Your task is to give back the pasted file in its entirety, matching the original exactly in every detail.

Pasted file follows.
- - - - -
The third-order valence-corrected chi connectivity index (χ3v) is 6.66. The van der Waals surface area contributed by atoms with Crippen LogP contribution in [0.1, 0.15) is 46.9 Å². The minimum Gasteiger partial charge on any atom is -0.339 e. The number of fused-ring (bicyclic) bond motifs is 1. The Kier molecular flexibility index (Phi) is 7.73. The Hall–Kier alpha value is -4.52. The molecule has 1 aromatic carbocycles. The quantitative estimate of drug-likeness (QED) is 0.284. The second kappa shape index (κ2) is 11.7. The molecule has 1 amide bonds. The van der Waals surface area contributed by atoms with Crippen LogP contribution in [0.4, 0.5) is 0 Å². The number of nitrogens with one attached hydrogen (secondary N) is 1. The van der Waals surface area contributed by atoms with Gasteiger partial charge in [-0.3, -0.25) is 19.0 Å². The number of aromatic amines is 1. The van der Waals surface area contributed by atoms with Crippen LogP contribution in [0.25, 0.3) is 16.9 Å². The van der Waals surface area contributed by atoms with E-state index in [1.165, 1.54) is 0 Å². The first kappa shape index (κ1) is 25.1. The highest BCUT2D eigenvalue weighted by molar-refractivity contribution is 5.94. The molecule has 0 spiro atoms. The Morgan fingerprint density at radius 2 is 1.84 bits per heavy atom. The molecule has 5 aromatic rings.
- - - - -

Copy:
The third-order valence-corrected chi connectivity index (χ3v) is 6.66. The van der Waals surface area contributed by atoms with Crippen LogP contribution in [0.1, 0.15) is 46.9 Å². The minimum Gasteiger partial charge on any atom is -0.339 e. The number of fused-ring (bicyclic) bond motifs is 1. The Kier molecular flexibility index (Phi) is 7.73. The Hall–Kier alpha value is -4.52. The molecule has 1 aromatic carbocycles. The quantitative estimate of drug-likeness (QED) is 0.284. The second kappa shape index (κ2) is 11.7. The molecule has 1 amide bonds. The van der Waals surface area contributed by atoms with Crippen LogP contribution in [0.4, 0.5) is 0 Å². The number of nitrogens with one attached hydrogen (secondary N) is 1. The van der Waals surface area contributed by atoms with Gasteiger partial charge in [-0.3, -0.25) is 19.0 Å². The number of aromatic amines is 1. The van der Waals surface area contributed by atoms with Crippen LogP contribution in [0.25, 0.3) is 16.9 Å². The van der Waals surface area contributed by atoms with E-state index in [1.165, 1.54) is 0 Å². The first kappa shape index (κ1) is 25.1. The highest BCUT2D eigenvalue weighted by molar-refractivity contribution is 5.94. The molecule has 0 spiro atoms. The Morgan fingerprint density at radius 2 is 1.84 bits per heavy atom. The molecule has 5 aromatic rings.